There’s a good reason disturbing things can be funny.
("Broad City" stars Abbi Jacobson and Ilana Glazer)
Do movies like “American Psycho,” “Fargo,” or “The Evil Dead” make you laugh more than cringe? If so, most people probably think you’re slightly demented — and you probably get a kick out of it. But research out of the Medical University of Vienna, published in Cognitive Processing, shows that a sick sense of humor also means you’re more intelligent. Look, you’re still a sicko, but you’re a smart sicko.
Image from "American Psycho" via Twitter
A team of researchers, led by Ulrike Willinger at the Medical University of Vienna, asked 156 participants to rate their enjoyment of 12 cartoons from “The Black Book” by Uli Stein. But these were no ordinary cartoons you’d find in a newspaper. The cartoons were described by researchers as “deep black humor beyond all limits of taste.” The participants were also given verbal and nonverbal IQ tests.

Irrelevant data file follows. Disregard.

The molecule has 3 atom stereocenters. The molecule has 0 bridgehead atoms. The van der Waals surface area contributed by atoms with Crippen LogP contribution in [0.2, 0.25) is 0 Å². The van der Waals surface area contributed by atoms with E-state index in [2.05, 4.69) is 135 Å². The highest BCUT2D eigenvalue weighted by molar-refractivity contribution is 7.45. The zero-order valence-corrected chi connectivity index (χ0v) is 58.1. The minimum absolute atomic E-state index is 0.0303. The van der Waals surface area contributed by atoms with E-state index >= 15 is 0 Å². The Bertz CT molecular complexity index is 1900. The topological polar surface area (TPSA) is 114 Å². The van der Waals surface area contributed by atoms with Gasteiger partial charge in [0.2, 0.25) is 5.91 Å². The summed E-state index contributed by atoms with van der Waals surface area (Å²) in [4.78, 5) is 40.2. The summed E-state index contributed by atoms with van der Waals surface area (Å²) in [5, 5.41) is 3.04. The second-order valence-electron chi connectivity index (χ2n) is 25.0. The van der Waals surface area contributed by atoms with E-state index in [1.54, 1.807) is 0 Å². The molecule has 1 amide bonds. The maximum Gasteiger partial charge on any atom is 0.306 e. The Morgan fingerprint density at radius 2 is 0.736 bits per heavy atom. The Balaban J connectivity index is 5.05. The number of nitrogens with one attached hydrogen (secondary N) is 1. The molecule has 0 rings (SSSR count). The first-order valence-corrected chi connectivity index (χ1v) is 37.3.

"Love and Death" via Twitter
Researchers found that people who appreciate disturbing humor also tested higher on the IQ tests than those who were repulsed by the cartoons. They also revealed that enjoying dark humor is a “complex information-processing task.” That makes sense; the humor in “American Psycho” works on a much deeper and more complex level than the jokes on the average sitcom.
An appreciation for gallows humor also can be a big help for people in stressful situations. A 2011 study found that journalists who have been exposed to traumatic images and events often use dark humor as a coping mechanism. According to the Mayo Clinic, laughter activates and relieves your stress response, soothes tension, and relieves pain. So when David Caruso rips off a sweet one-liner after finding a dead body on “CSI Miami,” he’s not just being funny, he’s relieving his stress and that of the corpse, too.